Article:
Friday, August 31, 2007

In yer niche in Inverness

The Gaelic for Inverness is Inbhir Nis, which is pronounced like "in yer niche". I think that should be Inverness' new marketing slogan, but I don't know if anyone else agrees.

I had the day off Wednesday, so I took the train from Kyle (across the water on the mainland) to Inverness to do some shopping. The first train leaves at 7:35am, which means catching the bus from here at 7:05am. Jamie was also catching the train to go visit his parents in Sutherland, so since he was finishing the night shift at that time, he kindly woke me up and fed me a breakfast of a bacon butty and Stornoway black pudding.

The journey was scenic; the train followed the coast for a while, then in through some hills and past lochs. It was sunny starting out, so the heather on the hills looked purpley-pink. Most of the lochs were still on their surfaces, so were reflecting the hills and clouds, a feat that amazes me still, being accustomed to sea water which never does that. Then the land got flatter as we got closer to Inverness - it was a marshy looking plain between more distant hills, very few trees and houses and many sheep. I didn't have my camera with me (not that I could really take pictures from inside a train), so unfortunately there are no photos.

Inverness I found to be a nice little city. Nothing too exciting about it, other than that there are shops! (that becomes exciting when you live where there are none). Got my shopping done and wandered around until the train back at just past 6pm. For photos, check out Undiscovered Scotland, or one I found of the High Street.

I ran into Alysha at the train station; she was coming back from Aberdeen from her days off, so I had company on the train ride back. It was rainy by then, and starting to get dark by 8pm, so the heather now looked a deep purple. We saw a lot of deer running away from the train up the hills.

Like blood from a stone

On Tuesday, I went up to the village hall to a blood clinic that was being held there. I donated blood once before when I lived in Edmonton, and at that time I had gotten quite faint mid-donation and they'd had to cut me off before I could fill up a full bag. So this time, in preparation, I had lunch, then a second lunch, and headed up about 4pm full of food.

I had to go through the extensive questionnaire about my health and "lifestyle", same as with Canadian Blood Services (over here it's the Scottish National Blood Transfusion Service, who must be affiliated with National Health Service as all the workers were wearing that uniform). They offer a local anesthetic over here, but since it involves an injection anyway it didn't seem to any advantage.

So I passed the questionnaire test, and the iron-blood-content test, and on I went to one of the beds so they could start draining me. Pretty much as soon as they had the tube into me, the nurse and blood worker started discussing how slow the flow of blood from me was. I was told to keep squeezing my hand, which I did until my wrist was sore and my little finger wasn't moving properly because it didn't have enough blood. The nurse commented that I just wouldn't give up my blood, and after some time limit (15 minutes, perhaps) they pulled me off and I think I'd filled about 3/4 of a bag. I inquired as to what makes the difference in blood flow (I thought it might have been blood pressure), and was told that it's vein size. I have small veins, it seems.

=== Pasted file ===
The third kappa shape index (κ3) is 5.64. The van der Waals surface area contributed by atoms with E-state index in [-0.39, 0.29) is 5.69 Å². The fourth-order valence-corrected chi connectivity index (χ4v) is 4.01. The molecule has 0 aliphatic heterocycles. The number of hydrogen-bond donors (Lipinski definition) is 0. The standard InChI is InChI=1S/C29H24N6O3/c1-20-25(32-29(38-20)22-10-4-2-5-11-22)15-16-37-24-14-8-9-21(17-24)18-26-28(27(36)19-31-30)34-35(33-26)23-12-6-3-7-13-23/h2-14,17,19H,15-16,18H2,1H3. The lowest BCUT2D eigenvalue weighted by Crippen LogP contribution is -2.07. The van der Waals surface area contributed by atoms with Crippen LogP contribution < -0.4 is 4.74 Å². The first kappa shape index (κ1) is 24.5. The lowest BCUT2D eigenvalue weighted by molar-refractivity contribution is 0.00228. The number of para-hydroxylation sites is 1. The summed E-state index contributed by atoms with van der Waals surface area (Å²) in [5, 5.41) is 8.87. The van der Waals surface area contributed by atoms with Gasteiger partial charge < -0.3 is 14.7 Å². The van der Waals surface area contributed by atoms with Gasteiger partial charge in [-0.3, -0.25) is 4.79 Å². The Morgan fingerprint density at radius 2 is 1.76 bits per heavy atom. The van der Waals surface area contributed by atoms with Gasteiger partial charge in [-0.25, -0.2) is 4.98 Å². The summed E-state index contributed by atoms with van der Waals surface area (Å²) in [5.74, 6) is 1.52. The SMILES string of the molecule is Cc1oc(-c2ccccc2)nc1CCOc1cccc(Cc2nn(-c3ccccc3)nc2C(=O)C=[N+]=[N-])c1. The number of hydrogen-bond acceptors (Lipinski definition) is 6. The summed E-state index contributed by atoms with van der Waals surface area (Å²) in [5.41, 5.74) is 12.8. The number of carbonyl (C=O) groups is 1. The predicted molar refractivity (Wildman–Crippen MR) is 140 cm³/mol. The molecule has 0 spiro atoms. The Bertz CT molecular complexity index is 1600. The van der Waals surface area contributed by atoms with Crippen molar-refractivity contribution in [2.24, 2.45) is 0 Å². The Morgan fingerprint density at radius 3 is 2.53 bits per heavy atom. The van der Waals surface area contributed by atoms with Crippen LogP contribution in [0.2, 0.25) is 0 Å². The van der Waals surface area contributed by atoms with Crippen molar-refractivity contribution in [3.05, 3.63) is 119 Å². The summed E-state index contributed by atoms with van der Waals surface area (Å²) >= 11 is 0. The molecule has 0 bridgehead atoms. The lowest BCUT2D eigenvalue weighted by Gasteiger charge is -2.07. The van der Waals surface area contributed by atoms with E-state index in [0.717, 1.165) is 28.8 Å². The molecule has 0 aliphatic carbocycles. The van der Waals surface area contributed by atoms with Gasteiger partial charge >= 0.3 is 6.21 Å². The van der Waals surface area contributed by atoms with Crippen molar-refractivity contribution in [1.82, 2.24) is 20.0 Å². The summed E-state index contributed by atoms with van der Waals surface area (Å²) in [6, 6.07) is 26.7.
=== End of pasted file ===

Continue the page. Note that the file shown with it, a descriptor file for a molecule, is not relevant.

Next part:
I went out to have my cookie and juice, and started feeling increasing hot and flushed (and drained, pun intended if you so desire), so I had myself led to a bed where I recuperated for probably half an hour before walking back to the hostel. I had actually anticipated that this would happen, based on before, and the fact that I just know that I don't react well to blood loss (probably why my body makes damn sure that it holds on to it). The nurses and blood workers seemed very concerned about me - I don't know if it's unusual for people to react the way that I do, or if the concern is just to ease me (it tends to make me feel a little uncomfortable instead, like I'm a burden).

I talked to a fellow from the village last night who I saw up at the clinic, and we compared stories. He has the opposite problem to me - once they finished taking blood from him and put on some gauze to stop the bleeding, it took a lot to get it stopped. He had to be re-bandaged because his arm started bleeding again. Whereas with me, I didn't bleed into my bandage at all. In terms of survival, I suppose that's a good thing for me, but it sure makes donating difficult.

Thursday, August 23, 2007

It's a small world afterall....

I've had a few incidents recently of meeting people who already know people that I've met on entirely separate incidents, and then yesterday I had two much larger coincidences. The first, smaller incidents involved me meeting people with a connection to Edinburgh that happened to know other people from Edinburgh that I met in different parts of Europe. So that reinforced the "smallness" of the world as it's referred to.

Then yesterday, Alysha checked in a guest for me while I was fetching some laundry. I walked into reception just as said guest was turning around to go out to his room, and there was a moment where the two of us were struck by familiarity before remembering who the other was. The guy was Nick from Oregon, and we stayed at the same hostel in Varna, Bulgaria, back in June. We had e-mailed once or twice because Nick had said that he was going to be visiting the UK at a time when I knew that I'd be back, but he had no idea that I worked at the Kyleakin hostel.

I had the afternoon off so we spent it taking a walk past the castle down the shore, enjoying the exceptionally warm, sunny day (I wore short-sleeves and no sweater/jacket!). The shore here is fun to walk along, as along parts the rocks are quite large so you can kind of hop from one to another and scramble on.

In the evening, Alicia, Alysha, Nick and I went to the ceilidh across the road, where I noticed a guy wearing an oyster shucking shirt referring to PEI (it read "Keep on Shucking" on the front). I asked him if he had been to PEI, and it turned out that he's a MacLellan from Kensington who's doing a backpacker tour of Scotland. We talked until we found someone that we knew in common, as one does when meeting a fellow Islander.